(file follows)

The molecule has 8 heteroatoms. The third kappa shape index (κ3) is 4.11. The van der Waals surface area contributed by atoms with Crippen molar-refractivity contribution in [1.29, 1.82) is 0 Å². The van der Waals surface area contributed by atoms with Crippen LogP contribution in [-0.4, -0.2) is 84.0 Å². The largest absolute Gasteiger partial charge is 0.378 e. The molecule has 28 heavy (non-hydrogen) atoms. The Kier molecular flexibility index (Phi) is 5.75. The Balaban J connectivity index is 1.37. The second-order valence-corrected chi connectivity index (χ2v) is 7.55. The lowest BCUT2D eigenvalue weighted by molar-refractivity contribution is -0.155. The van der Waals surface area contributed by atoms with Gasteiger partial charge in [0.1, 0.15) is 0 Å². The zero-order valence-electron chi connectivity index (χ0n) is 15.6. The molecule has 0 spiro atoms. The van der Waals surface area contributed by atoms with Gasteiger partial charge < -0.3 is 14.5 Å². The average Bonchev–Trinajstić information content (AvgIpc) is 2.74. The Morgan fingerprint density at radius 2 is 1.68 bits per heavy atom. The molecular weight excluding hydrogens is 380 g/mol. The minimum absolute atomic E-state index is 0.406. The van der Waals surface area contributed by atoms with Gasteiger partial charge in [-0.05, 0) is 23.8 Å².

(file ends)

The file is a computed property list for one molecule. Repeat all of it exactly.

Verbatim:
The molecule has 8 heteroatoms. The third kappa shape index (κ3) is 4.11. The van der Waals surface area contributed by atoms with Crippen molar-refractivity contribution in [1.29, 1.82) is 0 Å². The van der Waals surface area contributed by atoms with Crippen LogP contribution in [-0.4, -0.2) is 84.0 Å². The largest absolute Gasteiger partial charge is 0.378 e. The molecule has 28 heavy (non-hydrogen) atoms. The Kier molecular flexibility index (Phi) is 5.75. The Balaban J connectivity index is 1.37. The second-order valence-corrected chi connectivity index (χ2v) is 7.55. The lowest BCUT2D eigenvalue weighted by molar-refractivity contribution is -0.155. The van der Waals surface area contributed by atoms with Gasteiger partial charge in [0.1, 0.15) is 0 Å². The zero-order valence-electron chi connectivity index (χ0n) is 15.6. The molecule has 0 spiro atoms. The van der Waals surface area contributed by atoms with Gasteiger partial charge < -0.3 is 14.5 Å². The average Bonchev–Trinajstić information content (AvgIpc) is 2.74. The Morgan fingerprint density at radius 2 is 1.68 bits per heavy atom. The molecular weight excluding hydrogens is 380 g/mol. The minimum absolute atomic E-state index is 0.406. The van der Waals surface area contributed by atoms with Gasteiger partial charge in [-0.05, 0) is 23.8 Å².